A letter from Carolyn Weber in Ethiopia
Grace and peace to you in the mighty name of our Lord Jesus Christ!
God is so good! All the time!!! I have been living my life in the fast lane since last writing in July. Instead of leaving Ethiopia for my three-week summer vacation, I wanted to personally experience life in the remoter areas of Ethiopia, far from this capital city of Addis Ababa. My life has been forever changed by my travels through the countryside by public bus, mini van and Isuzu truck to places like Debesso, which is 68 km. south of Ghimbi, where people believe they are so far off the beaten path that they have been forgotten by the rest of the world. The Debesso Bethel Presbyterian Church, which is part of Illubabor Bethel Synod, is being built there. Each part of that structure is coming into being by the faithful prayers and hard work of its members who trust God will provide what is needed to complete it. [See photo album picture 1.]
It was also in Debesso that God switched on a light bulb in my head and showed me how news traveled in Jesus’ time. There are no cars or vehicles in Debesso. Our feet carried us cross-country through the mud of the rainy season. I had walked out 7 km. to visit one of the Rev. Temesgen Ayana’s churches and bring them greetings from the Presbyterian Church (U.S.A.) and our partner Mekane Yesus Seminary, where I teach. Later that afternoon, after a devastating downpour of rain, we learned from others walking on the road about the young shepherd boy, age 14, and five of his flock, who were struck by lightning and killed. The news echoed across the hillside as we walked back to town and sobered all who heard it. The next morning the whole community gathered to walk with the family and the coffin to the church and on to the cemetery for the young shepherd’s burial. “Neither death, nor life ... nor anything in all creation will be able to separate us from the love of God in Christ Jesus our Lord.”
In Gambella I shared in a wonderful time of healing with 24 women from across the East Gambella Bethel Synod. [See photo album picture 3.] Long before I arrived here, lifelong Presbyterian mission workers the Rev. Niles and Ann Reimer had been teaching those women as well as pastors, evangelists, government workers and many others. [See photo album picture 4.] I preached at the Bethel Mekane Yesus Church in Gambella [See photo album picture 5.] and traveled many miles out to our historic Presbyterian missions in Gilo and Pokwo. Many children accompanied me to the historic Presbyterian church and mission clinic in Pokwo.
Upon my return from Gambella, I flew ’way north to Mekelle, where one of my students, who graduated this spring, became the first Protestant pastor to be ordained in the region of Tigray, which is heavily Ethiopian Orthodox. His church had never seen a clergywoman before and I was deeply honored to be invited to bring lengthy greetings from the pulpit at that ordination service. [See photo album picture 7.]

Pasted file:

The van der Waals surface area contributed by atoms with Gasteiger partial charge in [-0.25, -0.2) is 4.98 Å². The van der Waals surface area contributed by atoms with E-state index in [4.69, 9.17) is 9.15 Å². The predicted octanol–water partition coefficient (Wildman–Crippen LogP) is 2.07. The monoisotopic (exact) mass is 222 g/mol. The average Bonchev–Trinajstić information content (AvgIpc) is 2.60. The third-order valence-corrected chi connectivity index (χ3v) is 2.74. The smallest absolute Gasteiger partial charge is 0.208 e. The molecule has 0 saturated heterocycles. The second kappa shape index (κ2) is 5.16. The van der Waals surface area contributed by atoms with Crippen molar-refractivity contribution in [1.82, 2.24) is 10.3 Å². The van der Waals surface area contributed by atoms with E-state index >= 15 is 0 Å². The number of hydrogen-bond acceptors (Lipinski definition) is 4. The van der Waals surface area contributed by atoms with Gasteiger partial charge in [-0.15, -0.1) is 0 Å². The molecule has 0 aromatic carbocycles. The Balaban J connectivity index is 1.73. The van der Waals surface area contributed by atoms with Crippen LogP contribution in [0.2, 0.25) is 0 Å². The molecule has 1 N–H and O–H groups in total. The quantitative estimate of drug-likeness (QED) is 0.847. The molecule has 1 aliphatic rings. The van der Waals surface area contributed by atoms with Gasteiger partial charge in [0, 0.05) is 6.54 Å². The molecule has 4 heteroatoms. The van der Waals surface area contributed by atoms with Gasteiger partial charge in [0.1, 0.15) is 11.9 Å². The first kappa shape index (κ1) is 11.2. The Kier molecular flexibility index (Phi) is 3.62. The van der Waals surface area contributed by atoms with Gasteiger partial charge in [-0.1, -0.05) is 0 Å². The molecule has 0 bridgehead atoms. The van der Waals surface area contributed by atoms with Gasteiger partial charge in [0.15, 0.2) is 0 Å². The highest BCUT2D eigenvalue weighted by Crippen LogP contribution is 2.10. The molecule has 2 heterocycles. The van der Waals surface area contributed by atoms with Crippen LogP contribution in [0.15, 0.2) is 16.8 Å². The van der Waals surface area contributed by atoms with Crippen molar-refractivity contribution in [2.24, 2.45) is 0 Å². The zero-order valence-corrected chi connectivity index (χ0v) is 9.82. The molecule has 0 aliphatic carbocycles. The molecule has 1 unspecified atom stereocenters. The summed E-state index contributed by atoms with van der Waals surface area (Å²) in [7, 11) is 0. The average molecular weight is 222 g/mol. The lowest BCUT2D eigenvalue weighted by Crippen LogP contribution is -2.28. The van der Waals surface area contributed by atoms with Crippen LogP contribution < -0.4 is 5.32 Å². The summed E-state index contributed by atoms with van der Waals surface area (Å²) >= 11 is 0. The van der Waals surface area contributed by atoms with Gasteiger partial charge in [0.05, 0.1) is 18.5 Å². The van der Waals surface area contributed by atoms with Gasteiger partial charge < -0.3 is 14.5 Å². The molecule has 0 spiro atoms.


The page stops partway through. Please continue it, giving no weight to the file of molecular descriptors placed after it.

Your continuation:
The day after my return to Addis Ababa I jumped back into my daily Amharic language learning every morning, which continues to mid-December. On September 1 I began teaching five courses — four of them to theology students: Intermediate English, Advanced English, Diploma 2 English, and Spiritual Formation, and Spiritual Formation for Degree 1 Jazz Music School students here on campus. Course and exam preparations and piles of grading have consumed large portions of my time this fall. I also advise four Degree 4 students in the writing of their Bachelor of Theology papers, and I mentor 10 theology students at monthly lunches in my home.
The devastating flood that washed through our seminary compound added another layer of busyness as I welcomed a Swedish missionary couple, Dr. Staffan and Ingela Grenstedt, into my home for 2 weeks along with the muddied items retrieved from their flooded home. [See photo album picture 9.] The floodwaters rose above their heads in just four minutes! The miracle of that flood was that it happened midafternoon under a sunny sky. If it had been during the night, the locked iron grates on all their windows may have caused loss of life by preventing their easy exit. Our students also suffered the loss of their dining hall to the floodwaters, which compounded the already great financial burden of our students who came this fall with little or no financial support from their churches. Scholarships are desperately needed. We all have prayed mightily for God’s provision for our students and their families back home in the countryside.
I continue to preach monthly at the Anuak fellowship here in Addis Ababa. Later this month, I’m looking forward to welcoming PC(USA) mission co-worker, the Rev. Debbie Blane, my friend who teaches at Nile Theological College in Khartoum, Sudan. She will take temporary leave during the referendum in South Sudan. God graciously prepares the way before us to meet our needs. I lift up my hands and my heart and say, “Hallelujah! Thank you, God! What a mighty God we serve!”
You all are the best ever! Thank you for providing the means for me to serve here in Addis Ababa, Ethiopia. Thank you for your powerful and effective prayers and gifts. Thank you for equipping so many servants of the Lord here in the Horn of Africa. Know that God multiplies every sacrifice you make to spread the Good News and bring life and hope and healing. God bless you!!!
The 2011 Mission Yearbook for Prayer & Study, p. 57